A new book uncovers the history of former North East railway lines
Rail passengers endured more morning misery today when an overhead line problem led to major disruption to key services.
£32bn high speed rail link between London and Yorkshire has been revealed.
Rail services between Newcastle and the Metrocentre have been suspended due to a person being hit by a train.
Northern rail say all lines between the two stations are currently blocked.
Rail passengers are facing long delays on a London to Scotland route after a person was hit by a train.
The incident, near Darlington in County Durham, is leading to hold-ups of up to 90 minutes.
The line between Newcastle and York is closed, with replacement buses being arranged.
Passengers facing delays are those travelling with the East Coast, First TransPennine Express and Grand Central train companies.
It's been an historic day for the Wensleydale Railway in North Yorkshire as the A4 steam Locomotive, Bittern, made its first journey along the heritage line.
Hundreds of delighted passengers were there to see the locomotive, the sister of the world's fastest steam locomotive, Mallard.
Its visit marks the start of this year's Swaledale Fesitval, which has celebrated music and arts in the Dales for more than 40 years.
Visitors and rail enthusiasts were queuing up this morning for a trip on 'Bittern'.
The A4 locomotive, which is the sister of the famous Mallard, was in North Yorkshire for the start of the Swaledale festival.
Bittern's arrival in North Yorkshire is down to the Artistic Director of the Swaledale Festival, Malcolm Creese, who had a conversation in a pub with one of the bosses of the company that owns the locomotive.
Bittern's visit marks the start of the annual festival of music and arts across Wensleydale and Swaledale, which has been running for 42 years.
Crowds gathered early this morning to welcome the locomotive, Bittern, to the Wensleydale Railway.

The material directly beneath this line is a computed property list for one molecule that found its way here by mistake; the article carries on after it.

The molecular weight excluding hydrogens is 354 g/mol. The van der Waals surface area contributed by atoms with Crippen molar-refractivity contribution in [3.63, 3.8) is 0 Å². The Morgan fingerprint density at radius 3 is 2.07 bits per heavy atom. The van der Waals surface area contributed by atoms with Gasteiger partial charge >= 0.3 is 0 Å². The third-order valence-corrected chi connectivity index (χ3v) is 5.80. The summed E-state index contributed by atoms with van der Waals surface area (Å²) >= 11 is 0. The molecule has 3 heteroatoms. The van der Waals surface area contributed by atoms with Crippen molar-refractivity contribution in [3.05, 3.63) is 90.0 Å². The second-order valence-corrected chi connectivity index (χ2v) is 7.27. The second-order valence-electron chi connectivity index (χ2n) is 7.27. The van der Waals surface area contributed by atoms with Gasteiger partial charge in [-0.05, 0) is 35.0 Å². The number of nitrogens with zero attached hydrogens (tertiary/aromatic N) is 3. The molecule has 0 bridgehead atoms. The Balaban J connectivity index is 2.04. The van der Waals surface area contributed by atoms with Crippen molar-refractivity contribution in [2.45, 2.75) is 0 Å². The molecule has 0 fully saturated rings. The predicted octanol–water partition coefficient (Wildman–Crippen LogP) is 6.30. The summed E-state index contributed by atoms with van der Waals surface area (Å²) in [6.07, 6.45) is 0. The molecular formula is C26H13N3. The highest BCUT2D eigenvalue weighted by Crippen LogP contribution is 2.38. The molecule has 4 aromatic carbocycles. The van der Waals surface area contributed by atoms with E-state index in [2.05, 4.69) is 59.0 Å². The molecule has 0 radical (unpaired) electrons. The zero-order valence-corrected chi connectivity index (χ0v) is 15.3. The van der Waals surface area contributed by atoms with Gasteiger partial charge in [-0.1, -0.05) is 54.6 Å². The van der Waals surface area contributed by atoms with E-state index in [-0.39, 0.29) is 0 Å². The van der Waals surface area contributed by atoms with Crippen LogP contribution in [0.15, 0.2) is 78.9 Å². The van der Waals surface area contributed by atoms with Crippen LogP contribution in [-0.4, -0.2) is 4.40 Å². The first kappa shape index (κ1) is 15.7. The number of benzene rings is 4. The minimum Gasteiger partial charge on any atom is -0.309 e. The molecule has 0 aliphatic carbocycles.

It's the sister of the famous Mallard - which celebrated the 75th anniversary of its record breaking 126mph run on the East Coast main line last year.
The event was organised to mark the start of the Swaledale Festival.
Three generations of train enthusiasts were there to see the LNER A4 Pacific No. 4464 'Bittern', on the first day of the May Bank Holiday.
The head of the HS2 rail project said building work should start in the North of England at the same time as the South East, which would see high speed trains coming to Leeds by 2030, three years earlier than currently planned.
The £50 billion project will see trains travelling at 250mph, but would only go as far as West Yorkshire, leading to concerns that the North East would lose out economically.
The Northumberland MP Alan Beith said the comments were "good news" but that he would prefer improvements to the East Coast Mainline, which runs between London and Scotland via the North East.
HS2 contingency savings cannot be guaranteed, the project's chairman has told ITV News' Deputy Political Editor Chris Ship:
Boss of #hs2 says he can't bank any savings in the £7.4bn contingency yet - cos the political/legislative delays & uncertainties too great
The introduction of HS2 will "transform" service on existing train lines, Network Rail says.
Paul Plummer, group strategy director at the rail authority, said: "HS2 will sit at the heart of Britain's transport network, allowing us to reshape the railway in a way that incremental improvements simply cannot.
"That's why we welcome the report's recommendations and its call for an integrated approach to planning and operating the railway," he said.
Mr Plummer added: "The step-change in capacity that HS2 enables across the network as a whole will transform the service on existing lines, creating the space we need to meet growing demand and deliver new and better connections."
The north will face a "lost decade of growth" if recommendations to extend the early phase of HS2 are not accepted by politicians, a major rail union says.
Following Sir David Higgins' call to extend phase one of the project to Crewe, TSSA leader Manuel Cortes said: "Sir David is absolutely right - we cannot, as a country, take the slow line to a high-speed rail future.
"We need to make sure that the north benefits as quickly as the Midlands and the South from this huge investment.
The alternative, he said, is a "lost decade of growth while the South East powers ahead of the rest of the country with the lion's share of the budget".
"The £50 billion investment must benefit the whole country if it is to help re-balance the economy," Mr Cortes added.